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RMIT University, Swanston Academic Building 80.04.11

445 Swanston Street

Melbourne, VIC 3000

Australia

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he Australian film, The Dish, highlighted the role played by the Parkes Radio Telescope in tracking and communicating with the Apollo 11 mission. However, the events depicted in this film represent only a single snapshot of the role played by Parkes in the exploration of the Solar System by NASA.


As the fledgling Deep Space Network was being established in the early 1960's, one of the world's major radio telescope facilities was being built at Parkes, in western New South Wales, Australia. This 64-metre diameter dish, designed and operated by the CSIRO, was well-suited for deep space tracking work: its design was in fact, the inspiration for the 64-metre dishes of the Deep Space Network.


From Mariner 2 in 1962 to Voyager 2 in 2019, the Parkes Radio Telescope has been contracted by NASA on many occasions to support interplanetary spacecraft. The highlight of the NASA support was its critical role in the Apollo lunar landing missions. In July 1969, the Parkes telescope brought TV pictures of the historic Apollo 11 moonwalk to 600 million viewers world-wide (1/6th of mankind at the time). This talk will describe the Parkes Telescope’s role in the Apollo 11 mission, and the impact it has had on tracking spacecraft in deep space, generally.


Speaker Bio:

John Sarkissian OAM, is an Operations Scientist at the CSIRO Parkes Radio Observatory. His main responsibilities are the science operations at the radio telescope, and the support of remote astronomers with their observations. In addition, he is involved in pulsar research - an exciting field of radio astronomy.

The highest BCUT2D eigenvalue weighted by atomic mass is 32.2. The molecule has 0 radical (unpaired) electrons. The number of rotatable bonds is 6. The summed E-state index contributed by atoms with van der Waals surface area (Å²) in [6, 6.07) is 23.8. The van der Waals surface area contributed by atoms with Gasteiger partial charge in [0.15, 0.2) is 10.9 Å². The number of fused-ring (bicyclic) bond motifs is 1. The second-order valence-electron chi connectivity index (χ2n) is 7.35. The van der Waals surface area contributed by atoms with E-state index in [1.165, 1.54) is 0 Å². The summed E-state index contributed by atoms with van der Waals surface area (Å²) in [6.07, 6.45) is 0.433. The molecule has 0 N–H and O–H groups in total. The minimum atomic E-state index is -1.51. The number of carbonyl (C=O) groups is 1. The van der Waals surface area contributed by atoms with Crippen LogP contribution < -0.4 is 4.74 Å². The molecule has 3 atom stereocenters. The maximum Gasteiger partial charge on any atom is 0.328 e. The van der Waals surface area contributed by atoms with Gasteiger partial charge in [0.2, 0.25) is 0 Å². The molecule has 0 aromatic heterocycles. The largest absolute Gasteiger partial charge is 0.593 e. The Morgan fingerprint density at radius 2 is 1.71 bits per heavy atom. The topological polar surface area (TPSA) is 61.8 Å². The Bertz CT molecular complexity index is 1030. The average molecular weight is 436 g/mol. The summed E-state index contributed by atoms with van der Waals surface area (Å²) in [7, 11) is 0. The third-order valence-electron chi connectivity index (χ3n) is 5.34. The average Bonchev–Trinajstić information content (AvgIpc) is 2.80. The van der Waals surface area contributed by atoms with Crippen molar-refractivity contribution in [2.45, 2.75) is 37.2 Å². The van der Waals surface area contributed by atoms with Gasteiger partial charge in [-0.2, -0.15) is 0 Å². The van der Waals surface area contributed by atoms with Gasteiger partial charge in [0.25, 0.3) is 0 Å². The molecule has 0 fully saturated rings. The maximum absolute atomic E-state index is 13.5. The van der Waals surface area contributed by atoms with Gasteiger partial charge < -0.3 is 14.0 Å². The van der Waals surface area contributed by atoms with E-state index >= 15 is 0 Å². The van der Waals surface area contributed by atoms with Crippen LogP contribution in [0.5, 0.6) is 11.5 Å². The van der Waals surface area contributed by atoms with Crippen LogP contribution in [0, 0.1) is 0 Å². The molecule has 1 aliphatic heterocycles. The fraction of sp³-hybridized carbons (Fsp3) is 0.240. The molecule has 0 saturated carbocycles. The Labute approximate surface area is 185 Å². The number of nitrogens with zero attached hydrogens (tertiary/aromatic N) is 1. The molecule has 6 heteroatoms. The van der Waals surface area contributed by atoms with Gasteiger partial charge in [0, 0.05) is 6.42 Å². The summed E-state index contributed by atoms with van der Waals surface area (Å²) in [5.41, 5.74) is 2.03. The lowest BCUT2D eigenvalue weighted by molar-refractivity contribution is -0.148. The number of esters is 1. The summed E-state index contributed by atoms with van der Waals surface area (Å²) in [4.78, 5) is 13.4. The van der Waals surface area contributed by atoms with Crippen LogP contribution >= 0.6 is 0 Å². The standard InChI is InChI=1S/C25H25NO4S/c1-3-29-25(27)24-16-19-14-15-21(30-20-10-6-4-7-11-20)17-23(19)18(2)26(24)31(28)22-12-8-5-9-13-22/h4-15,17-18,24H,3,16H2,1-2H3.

John is a member of the ATNF Science Operations Team which provides the front-line support for the CSIRO’s Australia Telescope National Facility (ATNF) telescopes. Since 2003, John has been a member of the small, informal team searching for the missing Apollo 11 slow-scan TV tapes. From 1998-1999, John acted as a technical advisor for the feature film, "The DISH".

John came to Parkes, in 1996, on an 11-month contract to support the Galileo Mission to Jupiter. He managed the Galileo spacecraft tracking operations at the observatory and performed 1/3 of the daily tracking duties. John has received NASA Group Achievement Awards for his work on "The Parkes Radio Telescope X-band Upgrade Task Team" in 2004, "The Huygens Probe Earth Detection Team" in 2005 and "The DSN-Parkes MSL EDL Support Team" in 2013. John has also received official NASA commendations for his Galileo support in 1997 and for the search of the missing Apollo 11 SSTV tapes, in 2010.

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RMIT University, Swanston Academic Building 80.04.11

445 Swanston Street

Melbourne, VIC 3000

Australia

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